5. I don’t think I see why it is baffling. It really doesn’t matter to those people where Christianity came from, but rather its position/role in the history of the country/their lives. Some people don’t like change, that’s all. It frightens them.
    It would only be baffling (as far as I can see) to someone who saw the motives of anti-multiculturalists as being randomly and bafflingly anti-Middle East, just for the sake of it. Personally, I think that’s rather a simplistic way of looking at the issue, even if it is quite understandable. I think the racist element is a symptom rather than a cause of anti-diversity.
    I don’t think it gripes anyone in york that Jesus was born in Bethlehem, that’s one fact that gets trotted out proudly every year, you don’t see anyone trying to cover it up or anything, do you, even when people were painting Jesus as a white european.
    It is not because things are from the Middle East that some people object to them (cf ‘the Christian roots’). but because they threaten and undermine people’s feeling of belonging and security in their historically derived (and comfortable?) way of life. When people get defensive, it’s because they’re frightened. If we’re not prepared to try and understand that, then I don’t think we’re going to overcome it terribly well.
    And FWIW, I think the real threat to british society (and to the Palestinians) is domination full stop, regardless of the dominating ones’ abilities. And one thing that makes domination impossible is empathy. It’s a great shame its in such short supply.

  6. Here in York we have lots of Morris dancers, in the summer months they are hard to avoid. We also have 1000 years of recorded history. It is probably as English a city as one could hope to find. But when ‘Dr. John’, as the local press call Dr. Sentamu, introduced African dancers to his inauguration ceremony, it was a signal (imo) that English history hasn’t stopped. I don’t believe that Englishness can be ‘corrupted’, except when it loses sight of its history. And what’s wrong with ‘Museum Exhibit Englishness’? It’s like a cultural gene bank that may come in useful one day.

  7. Interesting post.
    I have to disagree though.
    I think many people confuse multi-culturalism with multi-ethnicity. They are two very different things.
    I don’t believe there is any country that demonstrates the success of multiculturalism.
    On the other hand, multi-ethnicity as derived from the US model, to a large extent works. Everybody subscribes to The American Way. Whether you’re Afro-American, Mexican-American, etc.
    Where you have a dominant culture, it may be influenced by other cultures which are not in conflict with it. It can (and must) not accomodate any culture which has views that are opposed to its success.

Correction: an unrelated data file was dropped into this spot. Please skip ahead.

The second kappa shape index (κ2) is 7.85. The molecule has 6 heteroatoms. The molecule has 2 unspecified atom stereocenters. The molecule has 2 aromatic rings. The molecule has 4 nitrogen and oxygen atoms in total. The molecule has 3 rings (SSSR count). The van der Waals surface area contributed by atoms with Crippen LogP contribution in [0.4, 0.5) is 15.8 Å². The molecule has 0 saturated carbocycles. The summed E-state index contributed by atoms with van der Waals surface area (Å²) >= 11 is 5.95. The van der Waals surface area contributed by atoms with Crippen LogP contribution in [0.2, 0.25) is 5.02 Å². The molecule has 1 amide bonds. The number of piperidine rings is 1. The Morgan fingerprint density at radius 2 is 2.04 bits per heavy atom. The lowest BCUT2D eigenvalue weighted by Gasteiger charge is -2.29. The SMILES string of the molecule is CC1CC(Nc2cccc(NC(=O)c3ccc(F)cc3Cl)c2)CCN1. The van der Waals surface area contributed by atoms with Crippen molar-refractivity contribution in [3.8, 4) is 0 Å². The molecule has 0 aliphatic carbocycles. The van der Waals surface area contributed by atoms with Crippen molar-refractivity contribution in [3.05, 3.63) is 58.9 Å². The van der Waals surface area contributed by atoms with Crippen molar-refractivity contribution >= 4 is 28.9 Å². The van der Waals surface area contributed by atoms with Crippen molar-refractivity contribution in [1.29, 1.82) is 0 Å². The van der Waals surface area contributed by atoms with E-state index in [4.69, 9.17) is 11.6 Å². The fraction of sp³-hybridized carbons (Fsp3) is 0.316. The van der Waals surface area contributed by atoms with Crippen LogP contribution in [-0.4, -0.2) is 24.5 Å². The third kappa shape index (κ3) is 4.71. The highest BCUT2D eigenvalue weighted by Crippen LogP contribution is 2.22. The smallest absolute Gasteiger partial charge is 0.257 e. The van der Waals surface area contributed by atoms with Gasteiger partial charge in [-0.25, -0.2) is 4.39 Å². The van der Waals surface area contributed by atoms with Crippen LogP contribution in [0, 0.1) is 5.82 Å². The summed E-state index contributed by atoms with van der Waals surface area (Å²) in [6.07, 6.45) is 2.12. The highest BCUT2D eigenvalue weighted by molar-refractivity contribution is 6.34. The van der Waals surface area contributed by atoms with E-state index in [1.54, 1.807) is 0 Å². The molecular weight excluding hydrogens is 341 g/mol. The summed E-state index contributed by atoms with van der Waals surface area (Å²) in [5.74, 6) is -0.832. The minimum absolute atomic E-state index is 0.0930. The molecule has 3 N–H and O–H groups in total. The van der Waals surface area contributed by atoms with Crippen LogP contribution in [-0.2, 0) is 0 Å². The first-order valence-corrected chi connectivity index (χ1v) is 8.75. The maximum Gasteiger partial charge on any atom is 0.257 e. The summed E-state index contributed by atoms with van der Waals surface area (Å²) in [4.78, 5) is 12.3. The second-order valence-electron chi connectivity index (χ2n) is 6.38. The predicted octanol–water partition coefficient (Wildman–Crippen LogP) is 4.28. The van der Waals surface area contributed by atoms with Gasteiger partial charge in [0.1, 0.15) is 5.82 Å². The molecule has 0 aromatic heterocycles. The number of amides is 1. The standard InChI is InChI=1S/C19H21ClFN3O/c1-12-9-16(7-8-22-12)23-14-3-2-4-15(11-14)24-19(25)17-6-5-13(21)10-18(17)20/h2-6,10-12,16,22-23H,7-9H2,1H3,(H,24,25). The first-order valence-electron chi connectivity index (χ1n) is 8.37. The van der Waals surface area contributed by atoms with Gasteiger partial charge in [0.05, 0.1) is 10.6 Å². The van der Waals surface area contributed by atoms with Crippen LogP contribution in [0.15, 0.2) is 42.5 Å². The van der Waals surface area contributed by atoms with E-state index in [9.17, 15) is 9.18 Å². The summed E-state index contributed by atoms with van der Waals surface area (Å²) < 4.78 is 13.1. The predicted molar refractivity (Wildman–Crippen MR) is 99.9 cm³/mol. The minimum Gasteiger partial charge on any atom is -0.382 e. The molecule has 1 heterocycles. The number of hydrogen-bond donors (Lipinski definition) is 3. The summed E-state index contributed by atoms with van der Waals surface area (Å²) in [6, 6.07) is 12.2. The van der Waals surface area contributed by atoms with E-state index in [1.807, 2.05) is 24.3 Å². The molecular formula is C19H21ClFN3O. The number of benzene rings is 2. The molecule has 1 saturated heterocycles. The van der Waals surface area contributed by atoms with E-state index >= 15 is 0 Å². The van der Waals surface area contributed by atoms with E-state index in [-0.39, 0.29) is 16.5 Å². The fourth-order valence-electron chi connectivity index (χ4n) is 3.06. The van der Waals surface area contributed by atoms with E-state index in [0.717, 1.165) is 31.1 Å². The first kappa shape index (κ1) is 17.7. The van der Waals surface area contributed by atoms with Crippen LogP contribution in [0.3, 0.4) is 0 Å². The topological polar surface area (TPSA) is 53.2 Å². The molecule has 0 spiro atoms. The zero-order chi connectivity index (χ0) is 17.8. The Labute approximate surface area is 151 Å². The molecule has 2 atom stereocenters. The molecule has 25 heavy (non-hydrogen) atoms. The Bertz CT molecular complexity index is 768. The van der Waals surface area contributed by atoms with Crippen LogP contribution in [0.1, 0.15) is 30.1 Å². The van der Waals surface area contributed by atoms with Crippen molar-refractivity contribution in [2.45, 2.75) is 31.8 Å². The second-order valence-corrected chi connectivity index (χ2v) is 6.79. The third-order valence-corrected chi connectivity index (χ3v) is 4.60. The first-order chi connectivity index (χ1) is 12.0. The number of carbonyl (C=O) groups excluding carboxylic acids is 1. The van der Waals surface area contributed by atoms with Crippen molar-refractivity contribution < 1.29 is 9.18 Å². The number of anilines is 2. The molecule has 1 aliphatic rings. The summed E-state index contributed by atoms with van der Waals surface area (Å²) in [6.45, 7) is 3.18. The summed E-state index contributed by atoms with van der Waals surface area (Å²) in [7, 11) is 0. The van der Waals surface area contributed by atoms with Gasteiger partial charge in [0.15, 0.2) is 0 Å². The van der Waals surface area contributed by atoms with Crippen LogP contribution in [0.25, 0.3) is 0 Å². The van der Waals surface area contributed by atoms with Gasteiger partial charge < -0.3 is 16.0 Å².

In Nigeria, where we have alot multi-culturalism, some of it caused by the British, some of it pre-existing their arrival.
    It has caused nothing but trouble.
    There are ethnic groups living amongst each other, physically and linguistically indistinguishable, who’ve been fighting for hundreds of years.
    As an African, I think it is important to stress that we view all of the English-speaking Western World as being “English”. This includes Australia, Canada and the US. The Scots, Welsh and Irish are merely “English” regions with their own accents like Mancunians and Liverpudlians.
    You’d be shocked at the number of Africans who think London is in the US!
    I am fairly sure that Dr. Sentamu’s use of the word English is a semantic misnomer. When he talks about “English” culture, he really means the culture of English-speaking west.
    In Yoruba, the word for Englishman is also the same word for White man.
    When Yoruba’s speak English as a 2nd or 3rd language, they frequently refer to white peopole, be they French, Italian, American or Spanish as being “English”.

  8. Is the word something like murungu or muzungu? – I’ve been told that it is pretty much the same all the way down the continent!
    I do mean multi-culture rather than simple ethnicity, although I appreciate there is an overlap. Multiculturalism is a pretty ill-defined term anyway, and edging towards a better definition is half the point of this site!
    Its a very interesting point you raise about the ‘success’ of a culture. Clearly sucess is a subjective thing, as is the evolution of the culture in a ‘positive’ way.

  9. I know “muzungu” is used in Zambia as I first heard it from a Zambian girl.,
    Not sure what ethnic group it originated from.
    Possibly Swahili.
    Most african languages have their own words for white people, Toubab, Dogonyaro, Oyinbo are some that I am aware of.
    None of these are derogatory though.